Mindfulness Program Celebrates 20th Anniversary
Madison, Wisconsin - Twenty years ago, Katherine Bonus walked into what was then the UW Sports Medicine Center on University Avenue. She saw a sign on a door that read, "Meditation." When she inquired about it out of curiosity, she learned that the Preventive Cardiology program staff felt that diet and exercise weren't enough to make real, lasting change for patients. The key, they thought, lay in stress management. Bonus, a trained mindfulness teacher, said she might be able to help with that. She was encouraged to write up a proposal and send it in. After she returned home, she promptly forgot.
A few weeks and a phone call reminder later, Bonus did write up that proposal and began offering a 10-session course of mindfulness based stress reduction. There was no budget for a program, nor for salaries, but there was a firm belief from staff that it was the right thing to do. And from that humble beginning, UW Health's Mindfulness Program began.
"It took ordinary folks with open hearts to say what's needed," said Bonus. "And it's a reminder to us all to take risks, offer what you can, because you never know where it will lead."
Bonus shared the humble beginnings of the program during a recent 20th anniversary celebration that featured Jon Kabat-Zinn, PhD, and Richard Davidson, PhD. Kabat-Zinn, largely recognized as having developed the Mindfulness Based Stress Reduction courses commonly taught across the globe, and Davidson, professor of neuroscience at the University of Wisconsin-Madison and founder of the Center for Investigating Healthy Minds (CIHM), are both long-time friends of Bonus and of UW Health's Mindfulness Program.
During the celebratory evening, Kabat-Zinn and Davidson reflected on mindfulness, their relationship, and how UW Health's Mindfulness Program has been influential in their work, and the field of mindfulness as a whole, to the nearly 400 guests who had gathered. Kabat-Zinn began by leading a meditation.
"[Meditation is] a radical act of sanity and love," he explained. "You are cultivating an open-hearted friendliness with yourself and listening deeply at the wellspring of your own heart."
Kabat-Zinn continued that mindfulness is not about self-improvement, or somehow getting rid of negative emotions. "It's okay to meditate and feel bad, itchy, grumpy," he said. "By meditating we're actually exploring the feeling that we're not dead yet."
As the two took turns speaking, Davidson explained how the Mindfulness Program has been influential in the growth of Center for Investigating Healthy Minds, and has helped transform the practice of mindfulness into one that is more widely accepted. The first randomized controlled study of mindfulness meditation occurred in Madison with Kabat-Zinn, who lived in Massachussetts at the time and flew out every week for 10 weeks during the study so he could lead the sessions.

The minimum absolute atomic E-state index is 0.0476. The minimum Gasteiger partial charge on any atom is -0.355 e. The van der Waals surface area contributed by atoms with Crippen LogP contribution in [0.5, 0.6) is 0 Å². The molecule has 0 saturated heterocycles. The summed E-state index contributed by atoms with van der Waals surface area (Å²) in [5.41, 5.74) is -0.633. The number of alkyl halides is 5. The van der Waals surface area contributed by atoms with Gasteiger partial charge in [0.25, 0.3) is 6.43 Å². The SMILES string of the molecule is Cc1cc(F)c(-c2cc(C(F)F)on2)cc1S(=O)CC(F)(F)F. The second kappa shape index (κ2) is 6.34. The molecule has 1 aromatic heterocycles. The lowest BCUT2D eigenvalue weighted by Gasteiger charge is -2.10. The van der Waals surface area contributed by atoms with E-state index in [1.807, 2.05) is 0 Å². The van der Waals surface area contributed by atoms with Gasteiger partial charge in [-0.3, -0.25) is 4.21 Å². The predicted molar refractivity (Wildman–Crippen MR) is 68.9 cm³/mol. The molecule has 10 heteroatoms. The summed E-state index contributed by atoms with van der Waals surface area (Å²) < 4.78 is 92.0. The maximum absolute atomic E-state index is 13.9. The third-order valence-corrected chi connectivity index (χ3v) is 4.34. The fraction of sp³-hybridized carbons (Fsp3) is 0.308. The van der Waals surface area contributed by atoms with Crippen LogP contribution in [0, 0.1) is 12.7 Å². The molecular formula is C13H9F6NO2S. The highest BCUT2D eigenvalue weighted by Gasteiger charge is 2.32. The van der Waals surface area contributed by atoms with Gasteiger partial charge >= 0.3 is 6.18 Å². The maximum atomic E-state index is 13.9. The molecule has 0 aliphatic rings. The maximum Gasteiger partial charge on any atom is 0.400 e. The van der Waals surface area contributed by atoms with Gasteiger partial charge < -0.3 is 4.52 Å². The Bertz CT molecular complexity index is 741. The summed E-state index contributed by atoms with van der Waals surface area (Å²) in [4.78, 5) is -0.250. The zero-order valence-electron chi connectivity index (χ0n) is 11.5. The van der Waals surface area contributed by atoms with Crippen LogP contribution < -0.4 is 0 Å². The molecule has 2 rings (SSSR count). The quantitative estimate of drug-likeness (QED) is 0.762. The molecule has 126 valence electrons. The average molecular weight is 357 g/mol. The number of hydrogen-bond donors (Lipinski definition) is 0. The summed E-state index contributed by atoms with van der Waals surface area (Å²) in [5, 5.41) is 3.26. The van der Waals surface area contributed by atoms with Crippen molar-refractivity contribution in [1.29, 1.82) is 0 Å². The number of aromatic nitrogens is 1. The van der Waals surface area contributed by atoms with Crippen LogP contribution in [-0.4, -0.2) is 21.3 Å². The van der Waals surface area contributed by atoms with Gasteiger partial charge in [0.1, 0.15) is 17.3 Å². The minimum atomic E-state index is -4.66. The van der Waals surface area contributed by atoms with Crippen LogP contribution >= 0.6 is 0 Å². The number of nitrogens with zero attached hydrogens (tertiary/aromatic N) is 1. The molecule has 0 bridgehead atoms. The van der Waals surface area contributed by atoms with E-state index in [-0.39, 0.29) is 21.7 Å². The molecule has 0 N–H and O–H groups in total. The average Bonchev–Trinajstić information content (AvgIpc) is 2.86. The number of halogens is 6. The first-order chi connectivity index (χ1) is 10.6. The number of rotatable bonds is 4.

"It felt like the pioneering days," he commented.
To help provide a more scientific perspective, Davidson cited four major transitions in our understanding of how the brain works:
- Neuroplasticity, which suggests the brain literally changes in response to experiences that we may not even be aware of
- Epigenetics, which indicates that genes have a "control volume" and can be influenced by our lifestyle and experiences
- Mind and body Connection, or the strong influence of our thoughts on our physiology
- Human beings' innate goodness, a trait that has been identified scientifically
Mindfulness, he explained, is crucial to our overall well-being. We can become aware of the moments that are directly influencing our experience and cultivate the habits of a healthy mind and body.
"Meditation means familiarization. It's the practice of becoming familiar with what is already there. So we're tuning into that innate goodness in ourselves," Davidson said.
Now in its twentieth year, UW Health's Mindfulness Program has grown from one teacher, to nearly 10 who work in a vast array of fields – addiction and recovery; behavioral health; pediatrics and more. These teachers, according to Davidson and Kabat-Zinn, are change agents helping to bring mindfulness practices into various aspects of our society. They are helping to create a community to support and nurture that goodness and compassion that is innate to all of us. And, we can be a part of that change according to both of the presenters.
"The world needs every single one of us," said Kabat-Zinn. "When each one of us takes responsibility and recognizes we're part of a larger circle, it's never too late. The opportunity is for each one of us to be all we can be, all we already are."
Date Published: 10/16/2013